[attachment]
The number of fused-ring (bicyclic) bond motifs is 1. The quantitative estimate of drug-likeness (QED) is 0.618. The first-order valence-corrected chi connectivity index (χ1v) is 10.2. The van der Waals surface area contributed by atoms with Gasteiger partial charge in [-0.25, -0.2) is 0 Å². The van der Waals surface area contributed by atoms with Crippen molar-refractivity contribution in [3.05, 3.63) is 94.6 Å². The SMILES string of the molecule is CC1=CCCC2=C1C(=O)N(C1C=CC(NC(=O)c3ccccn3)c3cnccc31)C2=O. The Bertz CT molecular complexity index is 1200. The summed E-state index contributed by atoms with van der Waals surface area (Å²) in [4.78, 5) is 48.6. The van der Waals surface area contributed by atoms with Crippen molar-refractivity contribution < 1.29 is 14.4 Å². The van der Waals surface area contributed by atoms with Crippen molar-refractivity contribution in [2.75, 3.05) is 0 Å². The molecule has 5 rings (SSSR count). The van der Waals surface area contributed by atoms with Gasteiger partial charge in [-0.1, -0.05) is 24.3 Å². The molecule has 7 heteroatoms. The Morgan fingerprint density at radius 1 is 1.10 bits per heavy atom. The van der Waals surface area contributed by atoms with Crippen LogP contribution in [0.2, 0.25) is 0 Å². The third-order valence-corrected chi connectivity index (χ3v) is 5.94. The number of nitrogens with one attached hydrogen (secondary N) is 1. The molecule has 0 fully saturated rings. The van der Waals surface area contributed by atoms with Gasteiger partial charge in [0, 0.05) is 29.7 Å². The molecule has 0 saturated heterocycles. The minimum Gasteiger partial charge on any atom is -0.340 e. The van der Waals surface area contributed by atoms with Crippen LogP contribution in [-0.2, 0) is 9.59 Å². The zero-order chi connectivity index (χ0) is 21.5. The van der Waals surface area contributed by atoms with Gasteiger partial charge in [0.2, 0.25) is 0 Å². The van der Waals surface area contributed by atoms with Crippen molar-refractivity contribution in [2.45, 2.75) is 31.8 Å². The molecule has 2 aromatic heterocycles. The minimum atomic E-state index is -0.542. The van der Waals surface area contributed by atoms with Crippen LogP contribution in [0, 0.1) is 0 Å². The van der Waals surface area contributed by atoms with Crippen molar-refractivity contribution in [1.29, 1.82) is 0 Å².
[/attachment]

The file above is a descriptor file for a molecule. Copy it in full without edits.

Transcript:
The number of fused-ring (bicyclic) bond motifs is 1. The quantitative estimate of drug-likeness (QED) is 0.618. The first-order valence-corrected chi connectivity index (χ1v) is 10.2. The van der Waals surface area contributed by atoms with Gasteiger partial charge in [-0.25, -0.2) is 0 Å². The van der Waals surface area contributed by atoms with Crippen molar-refractivity contribution in [3.05, 3.63) is 94.6 Å². The SMILES string of the molecule is CC1=CCCC2=C1C(=O)N(C1C=CC(NC(=O)c3ccccn3)c3cnccc31)C2=O. The Bertz CT molecular complexity index is 1200. The summed E-state index contributed by atoms with van der Waals surface area (Å²) in [4.78, 5) is 48.6. The van der Waals surface area contributed by atoms with Crippen molar-refractivity contribution < 1.29 is 14.4 Å². The van der Waals surface area contributed by atoms with Crippen molar-refractivity contribution in [2.75, 3.05) is 0 Å². The molecule has 5 rings (SSSR count). The van der Waals surface area contributed by atoms with Gasteiger partial charge in [-0.1, -0.05) is 24.3 Å². The molecule has 7 heteroatoms. The Morgan fingerprint density at radius 1 is 1.10 bits per heavy atom. The van der Waals surface area contributed by atoms with Crippen LogP contribution in [0.2, 0.25) is 0 Å². The third-order valence-corrected chi connectivity index (χ3v) is 5.94. The number of nitrogens with one attached hydrogen (secondary N) is 1. The molecule has 0 fully saturated rings. The van der Waals surface area contributed by atoms with Gasteiger partial charge in [0, 0.05) is 29.7 Å². The molecule has 0 saturated heterocycles. The minimum Gasteiger partial charge on any atom is -0.340 e. The van der Waals surface area contributed by atoms with Crippen LogP contribution in [-0.2, 0) is 9.59 Å². The zero-order chi connectivity index (χ0) is 21.5. The van der Waals surface area contributed by atoms with Gasteiger partial charge in [0.2, 0.25) is 0 Å². The van der Waals surface area contributed by atoms with Crippen molar-refractivity contribution in [2.45, 2.75) is 31.8 Å². The molecule has 2 aromatic heterocycles. The minimum atomic E-state index is -0.542. The van der Waals surface area contributed by atoms with Crippen LogP contribution in [0, 0.1) is 0 Å². The van der Waals surface area contributed by atoms with Crippen molar-refractivity contribution in [1.29, 1.82) is 0 Å².